Software development that uses a waterfall method is likely to deliver the wrong thing, too late. The intent of the Agile method is to deliver working software sooner, so the intended users—our clients and their customers—can provide feedback that steers us to deliver the right thing.
A few days ago, I tried to pump up my bicycle. I knew what to do: add air to inflate the inner-tubes. And I knew that I’d need a pump. I had to borrow one.
The connectors and attachments suggested this pump would fit two types of inner-tube valve as well as valves for air mattresses, footballs, and basketballs. So, an all-round useful pump.
But the thing is, neither the pump’s owner nor I were able to make it work. We couldn’t connect the pump to the valve. So i wondered, did the manufacturer test this product by putting it in the hands of first-time and occasional users, to see how it performed?
If you’ve worked in software development for a while, you may have noticed that work on usability gets postponed more often than work on new features and functions. You could see this as a form of tech debt. It accumulates with every release.
What contributes to this accumulation?
Timing. Some usability issues aren’t identified until Alpha testing with customers begins, or until after the product is released.
Competition. There’s often pressure to leap ahead or catch up with competitors by adding new features and functions.
Budgeting. If multiple teams compete for a share of the development budget, something shiny and new may attract more funding than boring old maintenance, upgrades, and tech debt.
It’s not an either/or proposition. With every release you can give your product a bit more usability. And you can do this at a low-to-moderate cost and low-to-moderate risk.
If your website lets visitors sign up, join in, or add comments and reviews, then—in addition to the legitimate details you want people to contribute—you’re getting some garbage. Some of this garbage is sent by spam bots.
Spam bots post content that detracts from your website. Spam lowers your site’s perceived quality. Spam posts may include links that pull traffic to competing sites or trick your visitors into a scam. The cost of spam is hard to quantify.
Plenty of experts recommend methods to avoid spam. But in a series of user research studies, I observed that anti-spam measures impose a cost of their own. They can add friction that causes visitor abandonment and attrition. The cost of this is easier to quantify.
Some anti-spam measures impose more pain than others. I decided to assess and compare them.
In my day-to-day life, I often think about design problems as I encounter them. I find myself wondering about information that I don’t have—details that would help me solve the problem I noticed. And I wonder: faced with the same constraints, would I have come up with the same solution? Here’s one I encountered that involved avoiding a long wait.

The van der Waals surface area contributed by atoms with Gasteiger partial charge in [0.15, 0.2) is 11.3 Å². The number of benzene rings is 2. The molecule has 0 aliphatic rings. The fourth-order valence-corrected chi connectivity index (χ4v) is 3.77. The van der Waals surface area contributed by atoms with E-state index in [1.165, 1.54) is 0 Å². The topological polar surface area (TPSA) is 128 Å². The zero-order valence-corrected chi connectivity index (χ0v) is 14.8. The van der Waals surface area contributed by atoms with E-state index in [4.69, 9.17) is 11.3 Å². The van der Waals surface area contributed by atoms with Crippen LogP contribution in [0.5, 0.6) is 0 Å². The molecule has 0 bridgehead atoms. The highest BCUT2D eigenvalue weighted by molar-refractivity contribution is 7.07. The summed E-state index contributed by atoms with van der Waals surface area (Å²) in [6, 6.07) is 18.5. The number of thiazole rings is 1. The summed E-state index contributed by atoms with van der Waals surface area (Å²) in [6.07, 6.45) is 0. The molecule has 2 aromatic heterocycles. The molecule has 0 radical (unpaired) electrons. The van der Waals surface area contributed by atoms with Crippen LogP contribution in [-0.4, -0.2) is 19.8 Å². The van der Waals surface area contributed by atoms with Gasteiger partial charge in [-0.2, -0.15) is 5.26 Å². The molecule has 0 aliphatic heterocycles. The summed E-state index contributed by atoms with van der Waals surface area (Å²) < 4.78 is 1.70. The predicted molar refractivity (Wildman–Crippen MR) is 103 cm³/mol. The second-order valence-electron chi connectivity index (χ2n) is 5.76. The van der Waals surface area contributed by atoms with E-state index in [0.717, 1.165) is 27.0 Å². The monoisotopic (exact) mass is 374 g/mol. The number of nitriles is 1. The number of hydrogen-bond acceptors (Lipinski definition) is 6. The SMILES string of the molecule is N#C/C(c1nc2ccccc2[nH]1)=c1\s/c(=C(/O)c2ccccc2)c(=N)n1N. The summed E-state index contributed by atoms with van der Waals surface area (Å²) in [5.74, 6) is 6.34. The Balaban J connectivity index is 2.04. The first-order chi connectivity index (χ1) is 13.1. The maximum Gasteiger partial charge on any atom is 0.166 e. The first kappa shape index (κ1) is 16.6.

The purpose of a user interface is not to explain how a product works. Instead, the interface is to help people use the product. Here’s an idea: if someone can use your product without understanding how it works, that’s probably just fine.
What model does the user interface reflect?
Models are useful to help people make sense of ideas and things.
I recently moved into a home where the light switches are all wrong. I was able to fix one problem, and the rest is a daily reminder that usability doesn’t just happen—it takes planning.
On one wall, a pair of light switches was poorly mapped. The left switch operated a lamp to the right, and the right switch operated a lamp to the left. The previous resident’s solution to this confusing mapping was to put a red dot on one of the switches, presumably as a reminder. I put up with that for about three days. Continue reading “Natural mapping of light switches”
We don’t always know what a design is intended to convey. We don’t always recognise or relate to a design’s intended user groups. But we don’t have to know everything that an object’s design is intended to do, in order to make effective use of the object.
I imagine the metal inserts in the wooden banister (see the video, above) are detectable warnings for people who are visually impaired, but that’s only a guess. If you watch the video again, you’ll see that the metal inserts do not occur at every bend in the staircase.
Whatever the intent, the banister fully met my needs.
Last week, while waiting for friends, I picked up a community newspaper in hopes of finding a puzzle to help me pass the time. I found a sudoku puzzle.
A sudoku puzzle consists of nine 3×3 squares, sprinkled with a few starter numbers. The player must fill in all the blanks by referring to the numbers that are already filled. A number can only occur once in each row of 9, each column of 9, and each 3×3 square.
I regularly complete difficult sudoku puzzles, but this easy one—more starter numbers makes the puzzle easier—was taking much longer than I expected.
I soon realised that my slow performance was due to a design decision by the graphic artist!